The Link between Illiteracy, Poverty and Homelessness

According to a study conducted by the U.S. Department of Education and the National Institute of Literacy, 32 million adults in the U.S. can’t read. 19% of high school graduates can’t read. [1]

Illiteracy and Poverty 75% of Americans who receive food stamps perform at the lowest levels of literacy, and 90% of high school dropouts are on welfare. [2]  Struggling readers from low-income families are 13 times less likely to complete high school than their peers who can read proficiently. Not graduating high school can put a damper on ambitious career plans, and makes it that much harder to break out of the poverty level. [3]

Earning and Unemployment rates

Illiteracy and Health Care: Low literacy directly costs the healthcare industry over $70 million every year. [1]  Health literacy is the “ability to read, understand, and act on health care information.” [2]  14% of U.S. adults struggle to read medicine labels, maps, or names on a ballot. [3]

Illiteracy and homelessness: In America there are over 550,000 families with young children that are homeless. These homeless children are put at a higher risk for not becoming literate, simply because of their living conditions. In fact, children who have not been well-fed or well-nurtured, are less healthy and subsequently less ready to learn than their peers. The lack of a high school diploma to be associated with homelessness for individuals and families. Therefore, poverty and illiteracy and lack of education and homelessness are all closely linked. [4]  Nationally, a high proportion of homeless individuals are employed. 50% of homeless adults have incomes of less than $300 per month. A lack of educational opportunities limits access to living-wage jobs. (Seattle-King County Committee to End Homelessness).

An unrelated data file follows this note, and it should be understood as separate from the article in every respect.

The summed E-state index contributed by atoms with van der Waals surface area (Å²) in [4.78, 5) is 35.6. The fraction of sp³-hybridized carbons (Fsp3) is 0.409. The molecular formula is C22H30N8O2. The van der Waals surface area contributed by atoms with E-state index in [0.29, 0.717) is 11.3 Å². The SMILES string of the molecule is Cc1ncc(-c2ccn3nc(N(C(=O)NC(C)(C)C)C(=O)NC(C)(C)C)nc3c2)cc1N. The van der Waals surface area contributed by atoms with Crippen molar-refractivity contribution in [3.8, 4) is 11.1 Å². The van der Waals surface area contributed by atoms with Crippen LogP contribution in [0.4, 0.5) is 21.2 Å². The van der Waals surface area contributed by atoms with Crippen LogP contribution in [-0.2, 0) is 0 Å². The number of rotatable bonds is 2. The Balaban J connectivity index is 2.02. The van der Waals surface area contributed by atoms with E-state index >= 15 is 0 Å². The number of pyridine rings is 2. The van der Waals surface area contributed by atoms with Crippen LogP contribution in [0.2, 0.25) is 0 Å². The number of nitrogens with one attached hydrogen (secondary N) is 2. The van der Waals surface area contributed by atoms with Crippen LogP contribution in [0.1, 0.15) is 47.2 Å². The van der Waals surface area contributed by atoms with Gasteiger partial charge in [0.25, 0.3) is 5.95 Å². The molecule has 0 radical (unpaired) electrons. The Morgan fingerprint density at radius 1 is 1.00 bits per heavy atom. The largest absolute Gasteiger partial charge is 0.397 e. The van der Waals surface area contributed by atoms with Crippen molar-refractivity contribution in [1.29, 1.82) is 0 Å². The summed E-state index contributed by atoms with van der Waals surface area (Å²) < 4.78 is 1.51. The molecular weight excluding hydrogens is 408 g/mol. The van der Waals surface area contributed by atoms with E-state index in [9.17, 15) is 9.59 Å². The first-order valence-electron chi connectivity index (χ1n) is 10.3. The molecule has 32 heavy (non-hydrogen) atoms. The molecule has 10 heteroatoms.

Illiteracy and Crime Rates: According to the Department of Justice, “The link between academic failure and delinquency, violence, and crime is welded to reading failure.” The stats back up this claim: 2/3 of students who cannot read proficiently by the end of 4th grade will end up in jail or on welfare.  [5] More than 60% of all prison inmates are functionally illiterate. [6] 85 percent of all juveniles who interface with the juvenile court system are functionally illiterate, and over 70 percent of inmates in America’s prisons cannot read above a fourth-grade level.[7]

Therefore, education with degrees, certifications and vocational skills is the primary tool to end welfare, crime and homelessness with an earning power, living wage -full-time-employment, permanent housing.


[1] Do 19 West 21st St, 8th Floor. New York, NY 10010.
[2] Ken Kraybill & Sharon Morrison. Promoting Wellness. Health Literacy 2011.
[3] CharitySub’s Cause: THE LITERACY GAP, Mar 2012.
[4] Seattle-King County Committee to End Homelessness.
[5] Begin To Owned and managed by Write Express Corporation (Online source)
[6] Do 19 West 21st St, 8th Floor. New York, NY 10010 (Online source)
[7] BeginTo owned and managed by WriteExpress Corporation.